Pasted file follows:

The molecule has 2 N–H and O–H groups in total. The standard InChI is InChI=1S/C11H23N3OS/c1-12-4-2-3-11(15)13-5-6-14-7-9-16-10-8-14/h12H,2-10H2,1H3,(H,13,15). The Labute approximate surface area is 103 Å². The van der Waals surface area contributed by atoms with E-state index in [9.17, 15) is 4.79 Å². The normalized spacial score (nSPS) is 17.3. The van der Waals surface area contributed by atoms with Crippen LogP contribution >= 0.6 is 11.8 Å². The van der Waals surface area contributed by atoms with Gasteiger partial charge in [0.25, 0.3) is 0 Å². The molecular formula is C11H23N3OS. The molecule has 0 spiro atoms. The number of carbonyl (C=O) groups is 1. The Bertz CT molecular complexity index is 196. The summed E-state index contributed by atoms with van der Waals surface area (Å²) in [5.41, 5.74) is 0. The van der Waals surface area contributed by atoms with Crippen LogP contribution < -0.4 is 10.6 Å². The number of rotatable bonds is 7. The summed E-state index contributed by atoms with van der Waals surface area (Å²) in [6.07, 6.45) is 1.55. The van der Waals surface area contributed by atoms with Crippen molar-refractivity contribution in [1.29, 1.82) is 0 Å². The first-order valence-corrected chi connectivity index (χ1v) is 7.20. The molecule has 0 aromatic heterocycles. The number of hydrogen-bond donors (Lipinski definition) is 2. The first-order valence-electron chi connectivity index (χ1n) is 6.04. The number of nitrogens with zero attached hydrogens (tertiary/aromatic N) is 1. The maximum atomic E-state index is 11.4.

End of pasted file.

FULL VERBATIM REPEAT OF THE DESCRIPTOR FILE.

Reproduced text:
The molecule has 2 N–H and O–H groups in total. The standard InChI is InChI=1S/C11H23N3OS/c1-12-4-2-3-11(15)13-5-6-14-7-9-16-10-8-14/h12H,2-10H2,1H3,(H,13,15). The Labute approximate surface area is 103 Å². The van der Waals surface area contributed by atoms with E-state index in [9.17, 15) is 4.79 Å². The normalized spacial score (nSPS) is 17.3. The van der Waals surface area contributed by atoms with Crippen LogP contribution >= 0.6 is 11.8 Å². The van der Waals surface area contributed by atoms with Gasteiger partial charge in [0.25, 0.3) is 0 Å². The molecular formula is C11H23N3OS. The molecule has 0 spiro atoms. The number of carbonyl (C=O) groups is 1. The Bertz CT molecular complexity index is 196. The summed E-state index contributed by atoms with van der Waals surface area (Å²) in [5.41, 5.74) is 0. The van der Waals surface area contributed by atoms with Crippen LogP contribution < -0.4 is 10.6 Å². The number of rotatable bonds is 7. The summed E-state index contributed by atoms with van der Waals surface area (Å²) in [6.07, 6.45) is 1.55. The van der Waals surface area contributed by atoms with Crippen molar-refractivity contribution in [1.29, 1.82) is 0 Å². The first-order valence-corrected chi connectivity index (χ1v) is 7.20. The molecule has 0 aromatic heterocycles. The number of hydrogen-bond donors (Lipinski definition) is 2. The first-order valence-electron chi connectivity index (χ1n) is 6.04. The number of nitrogens with zero attached hydrogens (tertiary/aromatic N) is 1. The maximum atomic E-state index is 11.4.